Sherry Essmann to replace Patelis in HD52

The statue of Thomas Francis Meagher in front of the stairs of the Montana Capitol (Photo by Eric Seidle for the Daily Montanan).

The Yellowstone County Commission has appointed Sherry Essmann, a current member of the state banking board and wife of former lawmaker and state GOP chair Jeff Essmann, to fill the vacancy in House District 52 in west Billings.

Sherry Essmann confirmed her appointment to the Daily Montanan on Tuesday and said she would be handing in her letter of resignation from the State Banking Board later in the afternoon. Her term was set to expire in 2023.

Essmann, a Republican, also said she’s planning to run for election to the seat, which political observers in the state expect to be a competitive race. The urban (by Montana standards) district has been represented by GOP lawmakers since 2014, when the incumbent Democrat Virginia Court ran for a seat in an adjacent district, opening a path for Republican Dave Hagstrom to defeat Chris Goodridge.

Goodridge also ran the following cycle, losing out by around four points to Rep. Jimmy Patelis, who didn’t run in 2018 but returned to the seat in the 2020 session. Patelis, a former corrections officer, resigned from the seat in May in order to accept an appointment from Gov. Greg Gianforte to the Montana Board of Pardons and Parole, creating the vacancy that Essmann is filling.

Essmann said she’s aware it will be a “challenging race” but that she knows the district and its constituents.

Patelis’ quick turnaround from lawmaker to executive appointee has not gone down without controversy. As reported by NBC Montana, he requested an opinion from legislative lawyers in January as to whether the state constitution would allow him as a legislator to take the board position after the 67th Legislative Session adjourns. A nonpartisan staff attorney suggested that the constitution would bar his appointment, according to the report, as the voters elected him to a two-year term, regardless of the duration of the legislative session or whether he resigned.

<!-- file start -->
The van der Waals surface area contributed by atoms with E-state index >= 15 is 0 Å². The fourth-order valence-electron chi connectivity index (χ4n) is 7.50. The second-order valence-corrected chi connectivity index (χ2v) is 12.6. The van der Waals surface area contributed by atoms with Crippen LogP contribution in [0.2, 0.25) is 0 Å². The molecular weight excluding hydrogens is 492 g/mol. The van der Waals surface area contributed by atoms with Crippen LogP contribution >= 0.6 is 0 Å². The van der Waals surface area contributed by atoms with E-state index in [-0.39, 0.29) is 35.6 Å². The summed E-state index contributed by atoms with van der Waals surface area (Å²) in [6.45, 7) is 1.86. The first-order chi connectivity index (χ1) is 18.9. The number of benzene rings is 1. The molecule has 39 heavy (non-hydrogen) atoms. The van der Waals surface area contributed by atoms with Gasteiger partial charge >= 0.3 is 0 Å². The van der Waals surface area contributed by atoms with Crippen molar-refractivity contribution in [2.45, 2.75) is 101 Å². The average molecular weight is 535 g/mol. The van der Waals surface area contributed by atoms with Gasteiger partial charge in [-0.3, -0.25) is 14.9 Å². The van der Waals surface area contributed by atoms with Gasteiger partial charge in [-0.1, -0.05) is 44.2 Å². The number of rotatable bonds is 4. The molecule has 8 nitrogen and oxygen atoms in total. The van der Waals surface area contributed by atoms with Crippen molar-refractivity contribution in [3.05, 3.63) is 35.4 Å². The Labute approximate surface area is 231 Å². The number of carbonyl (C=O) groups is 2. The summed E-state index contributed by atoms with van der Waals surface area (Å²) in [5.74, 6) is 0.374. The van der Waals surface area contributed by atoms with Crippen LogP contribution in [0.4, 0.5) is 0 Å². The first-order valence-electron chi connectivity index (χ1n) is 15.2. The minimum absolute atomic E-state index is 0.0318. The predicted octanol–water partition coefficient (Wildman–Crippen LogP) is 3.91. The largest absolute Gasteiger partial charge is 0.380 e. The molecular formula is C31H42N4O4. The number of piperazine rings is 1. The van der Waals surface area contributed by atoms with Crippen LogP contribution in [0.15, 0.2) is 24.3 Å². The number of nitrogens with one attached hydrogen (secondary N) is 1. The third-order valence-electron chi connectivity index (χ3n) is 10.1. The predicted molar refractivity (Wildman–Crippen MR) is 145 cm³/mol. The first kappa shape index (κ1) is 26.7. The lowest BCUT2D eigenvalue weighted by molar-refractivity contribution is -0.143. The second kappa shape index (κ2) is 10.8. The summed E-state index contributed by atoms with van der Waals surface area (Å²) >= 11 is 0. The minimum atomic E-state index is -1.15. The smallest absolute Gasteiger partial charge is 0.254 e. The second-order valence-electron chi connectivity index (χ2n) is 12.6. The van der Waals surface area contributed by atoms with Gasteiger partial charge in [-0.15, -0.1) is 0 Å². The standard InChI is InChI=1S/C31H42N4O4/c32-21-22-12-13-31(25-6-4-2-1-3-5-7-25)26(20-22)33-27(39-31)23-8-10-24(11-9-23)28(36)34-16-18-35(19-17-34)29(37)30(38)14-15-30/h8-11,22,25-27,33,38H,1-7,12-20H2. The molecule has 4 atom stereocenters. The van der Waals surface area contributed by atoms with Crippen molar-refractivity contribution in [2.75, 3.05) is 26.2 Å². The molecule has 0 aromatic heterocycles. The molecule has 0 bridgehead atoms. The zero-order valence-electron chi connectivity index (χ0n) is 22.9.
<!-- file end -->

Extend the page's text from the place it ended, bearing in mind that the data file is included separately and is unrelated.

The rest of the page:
Although legislative sessions in Montana are constitutionally limited to 90 days — a fraction of the length of a legislative term — lawmakers have a variety of responsibilities during the off-year, such as serving on interim committees and steering groups like the ones this summer advising the state on how to spend federal COVID-19 aid. State law says that county commissioners are to fill legislative vacancies in most instances, though the lawmakers they appoint must run for re-election in the next cycle if they want to hold onto the seat.

Jeff Essmann, Sherry Essmann’s husband, served in the Legislature as recently as the 2017 session and now sits on the Montana Districting and Apportionment Commission.